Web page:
Conforming to A Doll’s House, Nora Helmer is also subjected to a treacherous experience of male privilege, an example to misogyny. At the beginning of the Play, Tovarld Helmer, her husband views him as a spendthrift. She is largely downtrodden and scolded by her husband throughout the entire play. She, however, does not seem really concerned about this and jubilantly plays along with her husband’s pet names such as “Skylark,” “squirrel,” “pet” and “Songbird,”. In general, her husband seems dominant to her, controlling her and making all sorts of treatments, like “A Doll.”
Despite this, Torvald regularly treats her or refers to her as a child. A good example is an inclination that her husband forbade her from eating on macaroons, something that she frequently does anyway in spite of her promises to her husband of total obedience to him. The imagery of both animal and child reflect Nora’s clearly carefree nature, innocent, and suggest that Torvald does not perceive of her as a mature adult by the fact that she is a woman.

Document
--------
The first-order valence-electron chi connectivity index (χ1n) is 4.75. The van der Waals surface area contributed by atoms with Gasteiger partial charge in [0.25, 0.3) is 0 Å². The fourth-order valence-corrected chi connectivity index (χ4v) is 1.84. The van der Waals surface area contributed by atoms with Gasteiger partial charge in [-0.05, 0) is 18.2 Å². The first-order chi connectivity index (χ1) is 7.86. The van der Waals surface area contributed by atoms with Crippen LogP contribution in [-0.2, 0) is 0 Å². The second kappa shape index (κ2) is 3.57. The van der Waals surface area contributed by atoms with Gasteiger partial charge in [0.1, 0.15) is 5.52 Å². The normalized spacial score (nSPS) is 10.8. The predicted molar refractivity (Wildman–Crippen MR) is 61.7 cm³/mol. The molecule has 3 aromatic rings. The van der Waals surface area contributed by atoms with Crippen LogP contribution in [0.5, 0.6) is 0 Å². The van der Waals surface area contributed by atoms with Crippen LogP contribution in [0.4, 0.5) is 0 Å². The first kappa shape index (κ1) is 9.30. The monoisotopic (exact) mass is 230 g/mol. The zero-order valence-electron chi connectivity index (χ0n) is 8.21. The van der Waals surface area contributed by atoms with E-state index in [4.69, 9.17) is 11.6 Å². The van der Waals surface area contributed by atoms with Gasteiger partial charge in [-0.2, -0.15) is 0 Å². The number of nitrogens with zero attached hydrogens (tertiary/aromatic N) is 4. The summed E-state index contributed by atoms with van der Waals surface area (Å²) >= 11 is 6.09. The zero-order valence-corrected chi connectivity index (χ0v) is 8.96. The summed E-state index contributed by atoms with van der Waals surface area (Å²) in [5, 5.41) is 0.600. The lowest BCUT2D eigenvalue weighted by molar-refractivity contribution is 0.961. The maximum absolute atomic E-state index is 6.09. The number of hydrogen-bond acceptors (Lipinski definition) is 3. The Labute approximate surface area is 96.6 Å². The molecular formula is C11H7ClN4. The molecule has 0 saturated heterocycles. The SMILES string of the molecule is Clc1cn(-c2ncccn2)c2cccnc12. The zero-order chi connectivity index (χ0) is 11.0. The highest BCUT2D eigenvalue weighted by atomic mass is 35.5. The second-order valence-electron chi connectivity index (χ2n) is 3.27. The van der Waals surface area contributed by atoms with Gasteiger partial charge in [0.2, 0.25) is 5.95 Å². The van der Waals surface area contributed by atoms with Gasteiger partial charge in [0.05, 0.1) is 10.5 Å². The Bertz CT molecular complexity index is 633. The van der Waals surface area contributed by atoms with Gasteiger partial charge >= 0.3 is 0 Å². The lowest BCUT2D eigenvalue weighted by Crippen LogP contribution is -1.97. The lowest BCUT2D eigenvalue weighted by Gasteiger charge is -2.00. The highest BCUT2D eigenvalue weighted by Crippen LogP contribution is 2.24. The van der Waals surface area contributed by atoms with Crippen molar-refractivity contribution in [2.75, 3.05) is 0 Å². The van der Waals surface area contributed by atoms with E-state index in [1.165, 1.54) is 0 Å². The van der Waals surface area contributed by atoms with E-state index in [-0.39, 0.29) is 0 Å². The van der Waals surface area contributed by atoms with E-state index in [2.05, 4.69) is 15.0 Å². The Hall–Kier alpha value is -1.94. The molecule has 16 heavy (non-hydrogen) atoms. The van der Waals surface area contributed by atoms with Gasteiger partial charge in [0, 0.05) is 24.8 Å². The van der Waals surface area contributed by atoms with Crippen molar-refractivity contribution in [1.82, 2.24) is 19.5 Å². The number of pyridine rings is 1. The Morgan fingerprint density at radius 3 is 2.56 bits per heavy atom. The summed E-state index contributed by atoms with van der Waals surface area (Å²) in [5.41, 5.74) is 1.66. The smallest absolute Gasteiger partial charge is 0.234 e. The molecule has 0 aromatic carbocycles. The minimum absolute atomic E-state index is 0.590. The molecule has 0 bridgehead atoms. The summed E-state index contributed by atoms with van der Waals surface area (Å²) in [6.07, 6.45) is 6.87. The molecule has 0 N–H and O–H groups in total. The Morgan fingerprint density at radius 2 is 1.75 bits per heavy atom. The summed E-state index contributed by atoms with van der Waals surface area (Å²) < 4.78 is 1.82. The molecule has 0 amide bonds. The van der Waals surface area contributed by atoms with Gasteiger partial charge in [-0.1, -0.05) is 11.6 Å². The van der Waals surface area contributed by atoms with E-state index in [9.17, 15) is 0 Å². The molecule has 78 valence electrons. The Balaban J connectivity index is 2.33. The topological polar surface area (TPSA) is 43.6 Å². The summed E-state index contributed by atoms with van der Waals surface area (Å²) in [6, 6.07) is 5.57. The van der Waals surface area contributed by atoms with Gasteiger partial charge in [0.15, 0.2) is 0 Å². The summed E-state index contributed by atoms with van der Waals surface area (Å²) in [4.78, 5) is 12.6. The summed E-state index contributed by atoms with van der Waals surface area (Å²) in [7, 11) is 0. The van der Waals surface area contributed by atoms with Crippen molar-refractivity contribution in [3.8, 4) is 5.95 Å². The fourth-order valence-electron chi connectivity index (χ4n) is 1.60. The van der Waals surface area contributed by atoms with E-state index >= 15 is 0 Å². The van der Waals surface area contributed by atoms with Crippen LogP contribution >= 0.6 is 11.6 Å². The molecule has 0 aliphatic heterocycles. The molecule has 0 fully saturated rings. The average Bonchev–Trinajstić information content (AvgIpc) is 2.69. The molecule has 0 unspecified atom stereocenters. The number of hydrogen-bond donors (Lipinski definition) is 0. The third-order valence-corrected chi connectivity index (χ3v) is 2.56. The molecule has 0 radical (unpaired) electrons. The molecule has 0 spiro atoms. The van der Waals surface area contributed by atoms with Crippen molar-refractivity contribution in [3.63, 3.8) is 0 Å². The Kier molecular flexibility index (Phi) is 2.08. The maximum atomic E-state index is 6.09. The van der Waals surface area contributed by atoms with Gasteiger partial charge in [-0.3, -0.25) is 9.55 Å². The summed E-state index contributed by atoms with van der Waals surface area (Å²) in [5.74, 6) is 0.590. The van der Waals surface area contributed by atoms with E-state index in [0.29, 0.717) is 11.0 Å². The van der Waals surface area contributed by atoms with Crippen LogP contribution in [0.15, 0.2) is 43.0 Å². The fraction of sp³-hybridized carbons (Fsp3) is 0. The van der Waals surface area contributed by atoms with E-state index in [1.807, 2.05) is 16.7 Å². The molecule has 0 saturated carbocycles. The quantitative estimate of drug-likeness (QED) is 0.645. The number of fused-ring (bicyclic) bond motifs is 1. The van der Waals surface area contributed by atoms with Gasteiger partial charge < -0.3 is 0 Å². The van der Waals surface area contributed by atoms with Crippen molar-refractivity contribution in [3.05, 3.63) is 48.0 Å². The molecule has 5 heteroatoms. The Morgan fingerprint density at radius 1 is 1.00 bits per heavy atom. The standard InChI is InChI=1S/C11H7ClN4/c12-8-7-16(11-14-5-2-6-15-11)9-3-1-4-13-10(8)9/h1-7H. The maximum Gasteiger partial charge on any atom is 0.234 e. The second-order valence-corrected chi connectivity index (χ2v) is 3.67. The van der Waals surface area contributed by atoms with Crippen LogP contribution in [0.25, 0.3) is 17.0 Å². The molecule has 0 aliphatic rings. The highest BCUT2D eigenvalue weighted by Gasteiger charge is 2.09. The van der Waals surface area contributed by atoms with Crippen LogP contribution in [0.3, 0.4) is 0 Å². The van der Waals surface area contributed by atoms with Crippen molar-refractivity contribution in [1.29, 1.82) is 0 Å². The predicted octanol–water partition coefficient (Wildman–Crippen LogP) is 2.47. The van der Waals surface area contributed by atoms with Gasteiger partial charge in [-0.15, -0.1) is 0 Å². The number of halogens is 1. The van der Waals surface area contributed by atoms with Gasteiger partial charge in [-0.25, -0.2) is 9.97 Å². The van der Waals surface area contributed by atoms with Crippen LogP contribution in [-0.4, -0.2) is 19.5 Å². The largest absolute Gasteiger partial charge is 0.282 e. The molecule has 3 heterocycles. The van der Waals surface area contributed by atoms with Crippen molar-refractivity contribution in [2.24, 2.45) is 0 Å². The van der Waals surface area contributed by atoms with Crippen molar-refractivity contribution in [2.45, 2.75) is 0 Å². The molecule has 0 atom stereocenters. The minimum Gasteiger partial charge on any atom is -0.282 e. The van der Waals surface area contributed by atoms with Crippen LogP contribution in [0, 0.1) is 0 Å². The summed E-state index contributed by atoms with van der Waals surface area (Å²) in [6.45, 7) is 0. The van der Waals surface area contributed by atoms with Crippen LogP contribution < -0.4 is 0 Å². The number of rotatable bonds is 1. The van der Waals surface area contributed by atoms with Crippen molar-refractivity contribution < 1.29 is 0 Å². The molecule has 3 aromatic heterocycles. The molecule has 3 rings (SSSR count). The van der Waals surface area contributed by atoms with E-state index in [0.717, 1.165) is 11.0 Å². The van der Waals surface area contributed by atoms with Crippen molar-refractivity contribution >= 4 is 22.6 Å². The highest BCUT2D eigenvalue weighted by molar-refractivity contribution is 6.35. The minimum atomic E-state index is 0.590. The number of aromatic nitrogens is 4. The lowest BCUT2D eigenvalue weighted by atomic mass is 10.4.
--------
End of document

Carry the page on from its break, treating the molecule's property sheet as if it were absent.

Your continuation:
On another overview, male dominance is predominately expressed in the Revolutionary Road where Frank had choices and options over April. From time to time, Frank went every day to the city on the train with other men to their “boring jobs” while April stayed at home as a homemaker. Yet on the play, A Doll’s House, Nora is perceived to has no formal occupation because she cannot be given the opportunity to be employed. She is constantly reminded by her husband that women were allowed to work only if they were widowed or unmarried. In the play, Nora is only permitted to do light work such as embroidery, crochet.